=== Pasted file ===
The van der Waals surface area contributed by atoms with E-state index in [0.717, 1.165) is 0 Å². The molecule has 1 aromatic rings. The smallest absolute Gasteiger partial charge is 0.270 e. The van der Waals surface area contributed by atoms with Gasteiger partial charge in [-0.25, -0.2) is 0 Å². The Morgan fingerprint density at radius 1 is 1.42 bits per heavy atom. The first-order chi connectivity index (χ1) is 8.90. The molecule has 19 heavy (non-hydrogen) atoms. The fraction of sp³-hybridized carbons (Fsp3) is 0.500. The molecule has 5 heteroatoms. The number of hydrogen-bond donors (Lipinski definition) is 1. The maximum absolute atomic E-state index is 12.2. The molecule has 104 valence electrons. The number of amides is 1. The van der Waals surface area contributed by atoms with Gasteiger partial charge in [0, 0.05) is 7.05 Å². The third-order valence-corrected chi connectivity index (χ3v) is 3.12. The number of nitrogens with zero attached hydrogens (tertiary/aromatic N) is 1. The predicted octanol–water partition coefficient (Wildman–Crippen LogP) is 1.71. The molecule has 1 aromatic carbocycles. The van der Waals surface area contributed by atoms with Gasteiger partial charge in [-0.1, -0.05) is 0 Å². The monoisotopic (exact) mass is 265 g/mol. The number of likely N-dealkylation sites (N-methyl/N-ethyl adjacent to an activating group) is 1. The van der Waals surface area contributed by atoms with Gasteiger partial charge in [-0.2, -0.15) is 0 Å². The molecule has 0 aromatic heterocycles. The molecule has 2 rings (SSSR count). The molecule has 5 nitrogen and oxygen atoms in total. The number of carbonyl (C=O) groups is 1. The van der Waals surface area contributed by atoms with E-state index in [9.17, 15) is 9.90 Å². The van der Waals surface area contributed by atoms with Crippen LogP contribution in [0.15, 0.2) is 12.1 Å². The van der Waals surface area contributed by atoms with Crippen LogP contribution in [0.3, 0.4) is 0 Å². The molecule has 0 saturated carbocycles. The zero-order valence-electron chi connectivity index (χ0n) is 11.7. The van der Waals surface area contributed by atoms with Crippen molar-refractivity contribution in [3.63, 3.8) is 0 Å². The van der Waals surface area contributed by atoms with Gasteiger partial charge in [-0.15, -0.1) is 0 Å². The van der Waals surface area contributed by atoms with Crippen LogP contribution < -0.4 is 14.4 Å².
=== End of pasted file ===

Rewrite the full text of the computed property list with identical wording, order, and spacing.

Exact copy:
The van der Waals surface area contributed by atoms with E-state index in [0.717, 1.165) is 0 Å². The molecule has 1 aromatic rings. The smallest absolute Gasteiger partial charge is 0.270 e. The van der Waals surface area contributed by atoms with Gasteiger partial charge in [-0.25, -0.2) is 0 Å². The Morgan fingerprint density at radius 1 is 1.42 bits per heavy atom. The first-order chi connectivity index (χ1) is 8.90. The molecule has 19 heavy (non-hydrogen) atoms. The fraction of sp³-hybridized carbons (Fsp3) is 0.500. The molecule has 5 heteroatoms. The number of hydrogen-bond donors (Lipinski definition) is 1. The maximum absolute atomic E-state index is 12.2. The molecule has 104 valence electrons. The number of amides is 1. The van der Waals surface area contributed by atoms with Gasteiger partial charge in [0, 0.05) is 7.05 Å². The third-order valence-corrected chi connectivity index (χ3v) is 3.12. The number of nitrogens with zero attached hydrogens (tertiary/aromatic N) is 1. The predicted octanol–water partition coefficient (Wildman–Crippen LogP) is 1.71. The molecule has 1 aromatic carbocycles. The van der Waals surface area contributed by atoms with Gasteiger partial charge in [-0.1, -0.05) is 0 Å². The monoisotopic (exact) mass is 265 g/mol. The number of likely N-dealkylation sites (N-methyl/N-ethyl adjacent to an activating group) is 1. The van der Waals surface area contributed by atoms with Gasteiger partial charge in [-0.2, -0.15) is 0 Å². The molecule has 0 aromatic heterocycles. The molecule has 2 rings (SSSR count). The molecule has 5 nitrogen and oxygen atoms in total. The number of carbonyl (C=O) groups is 1. The van der Waals surface area contributed by atoms with E-state index in [9.17, 15) is 9.90 Å². The van der Waals surface area contributed by atoms with Crippen LogP contribution in [0.15, 0.2) is 12.1 Å². The van der Waals surface area contributed by atoms with Crippen LogP contribution in [0.3, 0.4) is 0 Å². The molecule has 0 saturated carbocycles. The zero-order valence-electron chi connectivity index (χ0n) is 11.7. The van der Waals surface area contributed by atoms with Crippen molar-refractivity contribution in [3.63, 3.8) is 0 Å². The van der Waals surface area contributed by atoms with Gasteiger partial charge in [-0.15, -0.1) is 0 Å². The van der Waals surface area contributed by atoms with Crippen LogP contribution < -0.4 is 14.4 Å².